Strategic planning early on is crucial for startups, says tech entrepreneur Hamza Ben Badour.
From my +7 years of business experience and working with countless talented entrepreneurs, engineers, and managers over my career, here is the tale of my top five biggest mistakes I see first-time founders making and how to avoid them. Hamza Ben Badour recently provided insight to help other first-time entrepreneurs make the right changes for longevity. As an entrepreneur, his insights focus on healthy business growth and agility.
Strategic planning is crucial for businesses working to thrive in a post-COVID environment, says Hamza. He encourages companies to use the process to consider the priority of goals and the ways success will be measured but most importantly avoiding these five big mistakes most first-time entrepreneurs make. “Part of the process should include understanding your company’s purpose,” says Hamza. “Knowing the driving motivation of your company is going to help define your strategy and prioritize your goals. This shouldn’t be a one-size-fits-all approach.”
These goals need to be actionable as well, he explains. “Without specific OKRs (Objectives & Key Results), you are going to be hard-pressed to make real headway in your strategic planning,” he continues. “Strategies have to have actionable steps put in place, or you run the risk of never actualizing real results. If you have no way to measure success, you have no way to determine how effective your efforts to change have been.”
Hamza Ben Badour also says these goals should be prioritized. “Not all goals are going to have the same kind of impact in your business, and they shouldn’t all hold the same weight,” he says. “Prioritizing your strategic business goals will ensure you put the focus on the areas that need the most attention.” According to Hamza, priority factors might include:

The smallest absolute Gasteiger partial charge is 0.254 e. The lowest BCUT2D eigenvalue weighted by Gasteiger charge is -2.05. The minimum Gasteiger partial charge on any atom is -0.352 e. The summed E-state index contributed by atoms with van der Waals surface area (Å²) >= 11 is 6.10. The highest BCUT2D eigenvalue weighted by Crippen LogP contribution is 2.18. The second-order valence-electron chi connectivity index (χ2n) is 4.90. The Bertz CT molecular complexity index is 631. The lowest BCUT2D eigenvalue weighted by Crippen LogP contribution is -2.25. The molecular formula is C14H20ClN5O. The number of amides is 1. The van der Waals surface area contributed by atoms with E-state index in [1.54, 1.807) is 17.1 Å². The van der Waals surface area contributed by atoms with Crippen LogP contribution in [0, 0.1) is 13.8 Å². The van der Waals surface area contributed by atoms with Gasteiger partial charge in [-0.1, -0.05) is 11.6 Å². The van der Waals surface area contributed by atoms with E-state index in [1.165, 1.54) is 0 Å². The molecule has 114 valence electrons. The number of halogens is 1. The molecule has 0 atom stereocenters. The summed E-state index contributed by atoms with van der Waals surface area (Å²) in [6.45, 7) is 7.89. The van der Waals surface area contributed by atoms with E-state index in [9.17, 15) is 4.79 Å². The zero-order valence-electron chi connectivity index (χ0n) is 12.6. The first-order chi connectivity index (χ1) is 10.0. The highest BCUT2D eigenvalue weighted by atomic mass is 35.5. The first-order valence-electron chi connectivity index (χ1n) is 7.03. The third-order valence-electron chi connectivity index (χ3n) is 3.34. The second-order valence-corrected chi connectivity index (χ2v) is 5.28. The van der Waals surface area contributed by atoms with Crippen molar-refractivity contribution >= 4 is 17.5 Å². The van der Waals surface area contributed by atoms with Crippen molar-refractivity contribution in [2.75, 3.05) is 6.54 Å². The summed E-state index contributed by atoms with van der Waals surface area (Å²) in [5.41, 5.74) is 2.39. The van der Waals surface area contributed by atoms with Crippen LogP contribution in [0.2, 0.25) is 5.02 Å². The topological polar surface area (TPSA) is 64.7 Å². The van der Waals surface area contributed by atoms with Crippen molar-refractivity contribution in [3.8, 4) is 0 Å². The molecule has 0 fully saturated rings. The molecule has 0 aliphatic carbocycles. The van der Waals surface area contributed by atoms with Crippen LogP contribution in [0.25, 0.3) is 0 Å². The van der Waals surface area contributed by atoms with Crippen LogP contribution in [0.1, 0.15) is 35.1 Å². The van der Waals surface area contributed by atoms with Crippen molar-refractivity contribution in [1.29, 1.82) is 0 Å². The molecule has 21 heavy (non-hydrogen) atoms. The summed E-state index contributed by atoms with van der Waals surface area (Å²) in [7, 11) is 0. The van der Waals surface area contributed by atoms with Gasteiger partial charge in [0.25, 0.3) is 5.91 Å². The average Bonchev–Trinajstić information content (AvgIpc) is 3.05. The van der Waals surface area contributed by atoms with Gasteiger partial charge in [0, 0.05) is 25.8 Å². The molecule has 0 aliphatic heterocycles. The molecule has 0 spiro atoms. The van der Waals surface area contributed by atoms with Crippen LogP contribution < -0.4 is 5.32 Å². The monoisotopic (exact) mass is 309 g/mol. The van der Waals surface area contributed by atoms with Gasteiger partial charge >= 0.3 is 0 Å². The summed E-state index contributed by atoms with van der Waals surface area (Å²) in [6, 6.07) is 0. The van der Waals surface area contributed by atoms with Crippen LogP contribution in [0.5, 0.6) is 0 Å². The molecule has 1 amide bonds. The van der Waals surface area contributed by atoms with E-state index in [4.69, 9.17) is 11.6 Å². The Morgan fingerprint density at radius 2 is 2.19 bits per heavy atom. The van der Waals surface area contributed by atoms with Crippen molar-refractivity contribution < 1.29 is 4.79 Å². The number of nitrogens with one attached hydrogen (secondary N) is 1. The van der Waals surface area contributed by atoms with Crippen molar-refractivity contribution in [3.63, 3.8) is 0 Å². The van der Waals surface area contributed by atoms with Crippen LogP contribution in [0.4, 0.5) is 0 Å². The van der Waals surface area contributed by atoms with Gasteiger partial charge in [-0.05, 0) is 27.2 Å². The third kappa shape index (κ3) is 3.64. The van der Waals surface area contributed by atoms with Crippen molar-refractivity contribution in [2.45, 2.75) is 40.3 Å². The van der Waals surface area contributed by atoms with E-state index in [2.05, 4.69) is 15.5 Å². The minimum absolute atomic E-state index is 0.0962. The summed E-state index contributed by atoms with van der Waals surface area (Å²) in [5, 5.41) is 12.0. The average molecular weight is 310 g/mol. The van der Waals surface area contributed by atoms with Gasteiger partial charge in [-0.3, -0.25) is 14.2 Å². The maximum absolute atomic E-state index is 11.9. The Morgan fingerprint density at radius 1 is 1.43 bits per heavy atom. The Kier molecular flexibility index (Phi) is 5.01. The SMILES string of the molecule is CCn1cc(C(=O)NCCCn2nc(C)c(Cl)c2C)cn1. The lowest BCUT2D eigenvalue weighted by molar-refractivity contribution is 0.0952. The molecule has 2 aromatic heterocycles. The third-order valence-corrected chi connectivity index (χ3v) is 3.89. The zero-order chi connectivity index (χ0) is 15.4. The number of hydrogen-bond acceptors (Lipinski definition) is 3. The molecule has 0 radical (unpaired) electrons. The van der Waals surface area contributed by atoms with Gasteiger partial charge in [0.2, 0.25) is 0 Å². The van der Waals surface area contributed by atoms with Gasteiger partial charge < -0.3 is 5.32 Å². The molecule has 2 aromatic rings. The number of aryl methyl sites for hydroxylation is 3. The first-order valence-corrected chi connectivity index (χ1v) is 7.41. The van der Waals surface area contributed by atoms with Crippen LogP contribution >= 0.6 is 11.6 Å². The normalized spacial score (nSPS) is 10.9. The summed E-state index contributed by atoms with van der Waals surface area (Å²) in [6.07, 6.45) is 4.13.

- Market validation
- Company reputation
- Customer satisfaction
- Worker retention
While setting up these strategic goals can be beneficial in the long run, I’d also avoid making these top five mistakes along the way, Badour says, and that includes:
1- being attached to a specific idea; first-time founders have the ability to build upon a vision or an idea, unfortunately being too attached to it makes it hard to accept feedback. In entrepreneurship, there are no sacred cows. Cut your losses and your ego along with it.
2- they navel gazel; they are too afraid of messy beginnings, the unknown parts, so they become frozen in the idea zone/phase, Go to market, validate and move on. Hamza Ben Badour goes on to say.
3- they give up too early; they produce or execute their first idea and expect rainbows and flowers right away. There is no overnight success. It’s a long and rocky road. Keep trying.
4- they don’t give up soon enough; they dump their funding into what can be a losing enterprise, product, or venture. If you’ve blown through your funding in a period of time with no clear path to profitability or market fit, and you are about to raise some more from family and friends, please STOP. Your dignity would be in debt, if not more.
5- they do it for the glamour; Most successful entrepreneurs would tell this; there is no glamour, just the sweat (that can be fun) of being part of that journey if you ever get the chance or privilege to belong to that entrepreneurship lifestyle.
The advice aimed at up-and-coming entrepreneurs includes a cautionary warning; don’t assume success. Hamza says that strategic planning should always be agile and ready to adapt when data shows a different story than the expectations projected.
In a post-COVID world, business owners are looking for some sense of security. Strategic planning can offer some guidance and organization to the operations of a business.
Hamza Ben Badour explains that the goal is to get the entire team on board and on the same page. A company is only as strong as the team that makes up its workforce. Without clear direction, employees and managers won’t have clarity in their direction, and goals will be impossible to achieve. Badour recommends using the team to establish the strategic business goals and making them part of the process to increase their willingness to buy into the plan.
“At the end of the day,” Badour states, “the top priority has to include your team, or you are going to be fighting against the current. Use your team to gain insights and bring a wide variety of opinions to the table. You can make these strategies a reality with strong group planning and insightful goal setting.”